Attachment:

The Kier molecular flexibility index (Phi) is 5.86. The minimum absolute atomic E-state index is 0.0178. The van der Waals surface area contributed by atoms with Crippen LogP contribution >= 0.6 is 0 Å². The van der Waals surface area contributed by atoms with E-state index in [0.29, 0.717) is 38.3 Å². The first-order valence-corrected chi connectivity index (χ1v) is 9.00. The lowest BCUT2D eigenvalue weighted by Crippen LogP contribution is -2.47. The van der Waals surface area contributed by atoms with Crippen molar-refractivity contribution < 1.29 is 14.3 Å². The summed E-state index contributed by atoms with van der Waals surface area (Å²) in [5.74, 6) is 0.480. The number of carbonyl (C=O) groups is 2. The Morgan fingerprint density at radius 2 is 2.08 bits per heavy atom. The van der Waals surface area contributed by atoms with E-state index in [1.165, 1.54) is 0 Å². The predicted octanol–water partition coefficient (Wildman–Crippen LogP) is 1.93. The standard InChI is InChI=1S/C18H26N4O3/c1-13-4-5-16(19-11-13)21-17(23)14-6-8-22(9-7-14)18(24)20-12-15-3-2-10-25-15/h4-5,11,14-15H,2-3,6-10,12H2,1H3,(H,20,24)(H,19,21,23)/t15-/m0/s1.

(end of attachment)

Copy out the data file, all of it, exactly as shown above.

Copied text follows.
The Kier molecular flexibility index (Phi) is 5.86. The minimum absolute atomic E-state index is 0.0178. The van der Waals surface area contributed by atoms with Crippen LogP contribution >= 0.6 is 0 Å². The van der Waals surface area contributed by atoms with E-state index in [0.29, 0.717) is 38.3 Å². The first-order valence-corrected chi connectivity index (χ1v) is 9.00. The lowest BCUT2D eigenvalue weighted by Crippen LogP contribution is -2.47. The van der Waals surface area contributed by atoms with Crippen molar-refractivity contribution < 1.29 is 14.3 Å². The summed E-state index contributed by atoms with van der Waals surface area (Å²) in [5.74, 6) is 0.480. The number of carbonyl (C=O) groups is 2. The Morgan fingerprint density at radius 2 is 2.08 bits per heavy atom. The van der Waals surface area contributed by atoms with E-state index in [1.165, 1.54) is 0 Å². The predicted octanol–water partition coefficient (Wildman–Crippen LogP) is 1.93. The standard InChI is InChI=1S/C18H26N4O3/c1-13-4-5-16(19-11-13)21-17(23)14-6-8-22(9-7-14)18(24)20-12-15-3-2-10-25-15/h4-5,11,14-15H,2-3,6-10,12H2,1H3,(H,20,24)(H,19,21,23)/t15-/m0/s1.